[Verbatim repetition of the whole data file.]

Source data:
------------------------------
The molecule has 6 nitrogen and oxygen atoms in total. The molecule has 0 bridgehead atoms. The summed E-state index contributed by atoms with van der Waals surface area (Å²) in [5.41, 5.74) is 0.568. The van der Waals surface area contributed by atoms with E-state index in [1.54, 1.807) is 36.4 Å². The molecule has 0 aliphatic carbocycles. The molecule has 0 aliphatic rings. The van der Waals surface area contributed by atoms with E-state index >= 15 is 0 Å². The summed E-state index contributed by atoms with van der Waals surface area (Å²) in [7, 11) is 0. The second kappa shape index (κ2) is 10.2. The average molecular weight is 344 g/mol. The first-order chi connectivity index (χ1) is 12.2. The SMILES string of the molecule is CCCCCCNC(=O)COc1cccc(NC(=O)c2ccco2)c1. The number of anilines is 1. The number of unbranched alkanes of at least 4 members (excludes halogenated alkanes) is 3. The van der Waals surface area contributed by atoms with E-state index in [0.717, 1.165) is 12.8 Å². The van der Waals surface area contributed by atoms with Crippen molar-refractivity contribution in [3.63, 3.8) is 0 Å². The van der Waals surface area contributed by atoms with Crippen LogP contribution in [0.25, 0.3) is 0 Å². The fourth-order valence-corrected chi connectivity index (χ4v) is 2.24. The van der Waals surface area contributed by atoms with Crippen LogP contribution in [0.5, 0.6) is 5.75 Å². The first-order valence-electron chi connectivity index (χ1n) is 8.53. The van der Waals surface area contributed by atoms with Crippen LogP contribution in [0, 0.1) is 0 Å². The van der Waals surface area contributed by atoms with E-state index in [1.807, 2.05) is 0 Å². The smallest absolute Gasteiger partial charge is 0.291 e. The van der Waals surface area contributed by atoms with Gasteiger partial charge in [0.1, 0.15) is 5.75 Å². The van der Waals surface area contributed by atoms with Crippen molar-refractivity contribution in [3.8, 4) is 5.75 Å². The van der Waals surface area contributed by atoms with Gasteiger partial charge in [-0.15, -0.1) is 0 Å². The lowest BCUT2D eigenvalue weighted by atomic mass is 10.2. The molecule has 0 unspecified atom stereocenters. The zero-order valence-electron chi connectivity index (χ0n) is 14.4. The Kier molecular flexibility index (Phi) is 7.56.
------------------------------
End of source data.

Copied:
The molecule has 6 nitrogen and oxygen atoms in total. The molecule has 0 bridgehead atoms. The summed E-state index contributed by atoms with van der Waals surface area (Å²) in [5.41, 5.74) is 0.568. The van der Waals surface area contributed by atoms with E-state index in [1.54, 1.807) is 36.4 Å². The molecule has 0 aliphatic carbocycles. The molecule has 0 aliphatic rings. The van der Waals surface area contributed by atoms with E-state index >= 15 is 0 Å². The summed E-state index contributed by atoms with van der Waals surface area (Å²) in [7, 11) is 0. The second kappa shape index (κ2) is 10.2. The average molecular weight is 344 g/mol. The first-order chi connectivity index (χ1) is 12.2. The SMILES string of the molecule is CCCCCCNC(=O)COc1cccc(NC(=O)c2ccco2)c1. The number of anilines is 1. The number of unbranched alkanes of at least 4 members (excludes halogenated alkanes) is 3. The van der Waals surface area contributed by atoms with E-state index in [0.717, 1.165) is 12.8 Å². The van der Waals surface area contributed by atoms with Crippen molar-refractivity contribution in [3.63, 3.8) is 0 Å². The van der Waals surface area contributed by atoms with Crippen LogP contribution in [0.25, 0.3) is 0 Å². The fourth-order valence-corrected chi connectivity index (χ4v) is 2.24. The van der Waals surface area contributed by atoms with Crippen LogP contribution in [0.5, 0.6) is 5.75 Å². The first-order valence-electron chi connectivity index (χ1n) is 8.53. The van der Waals surface area contributed by atoms with Crippen LogP contribution in [0, 0.1) is 0 Å². The van der Waals surface area contributed by atoms with E-state index in [1.807, 2.05) is 0 Å². The smallest absolute Gasteiger partial charge is 0.291 e. The van der Waals surface area contributed by atoms with Gasteiger partial charge in [0.1, 0.15) is 5.75 Å². The van der Waals surface area contributed by atoms with Crippen molar-refractivity contribution in [3.8, 4) is 5.75 Å². The van der Waals surface area contributed by atoms with Gasteiger partial charge in [-0.15, -0.1) is 0 Å². The lowest BCUT2D eigenvalue weighted by atomic mass is 10.2. The molecule has 0 unspecified atom stereocenters. The zero-order valence-electron chi connectivity index (χ0n) is 14.4. The Kier molecular flexibility index (Phi) is 7.56.